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A minimal element (any number thereof) of a partially ordered set $S$ is an element that is not greater than any other element in $S$.

The minimum (at most one) of a partially ordered set $S$ is an element that is less than or equal to any other element of $S$.

Let’s consider the power set $\mathcal P (\{x,y,z\})$ together with the binary relation $\subseteq$.

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The Hasse diagram shows what element(s) we’re looking for:

It’s easy to see that:

- $\emptyset$ is a minimal element
- $\emptyset$ is the minimum

Now if we remove $\emptyset$ and consider $\mathcal P (\{x,y,z\})\setminus \emptyset$ instead, we get the following:

- $\{x\}$, $\{y\}$ and $\{z\}$ are minimal elements
- there is no minimum

(1) We know that a minimum is unique and it is always the only minimal element.

(2) And from the example above, it seems that, if a sole minimal element exists, it is always the minimum.

But I read that (2) is false. Why?

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A counterexample to the statement is $\Bbb Z \cup \{c\}$, where $c$ is not comparable to any integer. $c$ is then a minimal element, but there is no minimum because a minimum must be comparable to everything else.

The poset suggested by the hasse diagram below has only one minimal element.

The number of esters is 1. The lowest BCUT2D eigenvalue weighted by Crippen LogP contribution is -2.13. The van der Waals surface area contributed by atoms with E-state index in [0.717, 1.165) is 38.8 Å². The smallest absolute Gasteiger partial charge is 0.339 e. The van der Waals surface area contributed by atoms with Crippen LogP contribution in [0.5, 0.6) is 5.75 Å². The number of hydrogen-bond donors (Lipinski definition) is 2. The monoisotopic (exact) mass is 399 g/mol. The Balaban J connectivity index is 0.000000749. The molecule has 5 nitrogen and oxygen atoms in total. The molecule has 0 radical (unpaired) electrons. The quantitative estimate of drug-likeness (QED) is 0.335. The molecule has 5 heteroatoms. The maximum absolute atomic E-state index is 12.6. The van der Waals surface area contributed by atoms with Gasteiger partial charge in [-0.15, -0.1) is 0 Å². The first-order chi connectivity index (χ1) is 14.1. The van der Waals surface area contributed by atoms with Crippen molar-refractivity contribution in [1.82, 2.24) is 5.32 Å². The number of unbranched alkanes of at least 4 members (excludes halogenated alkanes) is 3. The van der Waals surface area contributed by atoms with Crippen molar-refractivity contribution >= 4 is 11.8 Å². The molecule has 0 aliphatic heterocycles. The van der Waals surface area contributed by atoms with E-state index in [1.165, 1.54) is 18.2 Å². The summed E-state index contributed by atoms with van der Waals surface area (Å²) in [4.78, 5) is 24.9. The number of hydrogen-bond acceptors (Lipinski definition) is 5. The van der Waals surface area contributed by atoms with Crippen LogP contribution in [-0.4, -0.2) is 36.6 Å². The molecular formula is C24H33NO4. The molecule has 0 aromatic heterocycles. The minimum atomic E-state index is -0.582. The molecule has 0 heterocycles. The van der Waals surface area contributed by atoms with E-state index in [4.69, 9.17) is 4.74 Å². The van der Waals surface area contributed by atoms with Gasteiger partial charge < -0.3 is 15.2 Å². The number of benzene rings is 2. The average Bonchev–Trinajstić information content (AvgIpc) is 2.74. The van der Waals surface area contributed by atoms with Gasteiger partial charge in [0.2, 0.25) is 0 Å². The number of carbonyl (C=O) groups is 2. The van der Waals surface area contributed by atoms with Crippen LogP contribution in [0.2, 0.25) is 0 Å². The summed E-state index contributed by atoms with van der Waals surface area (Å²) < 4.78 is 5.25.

Generally, we could say:

If there is a unique minimal element, and every non-empty subset has a minimal element, then there is a minimum (and it equals the unique minimal element).

which is easily proven – suppose that in the poset $(S,\leq)$ our unique minimal element is $m$ and we consider $S’\subseteq S$ defined by $\{s\in S: m\not\leq s$} – so the elements incomparable with $m$. This cannot have a minimal element $m’$, since if it did, $m’$ would clearly be minimal in $(S,\leq)$ and distinct from $m$. However, this, in conjunction with the condition that every non-empty subset must have a minimal element implies that, since $S’$ has no minimal element, it empty, and thus $m$ is comparable with everything and hence a minimum.

However, this is a very strong condition – it is generally referred to as well-foundedness and means that no infinite descending chains may exist in the poset. The other answers provide explicit examples where there is an infinite descending chain, which precludes the possibility of a minimum element while having no minimal elements, which is in some way joined with a new minimal element.

A weaker but also sufficient condition would be

If there is a unique minimal element, and, for every subset $S’\subseteq S$, there is an element $m$ such that there is no $s’\in S$ with $s'<m$ and there exists an element $s’\in S$ such that $m\leq s’$, then $S$ has a minimum element.

which at least applies to posets like the typical order on $[0,\infty)$.

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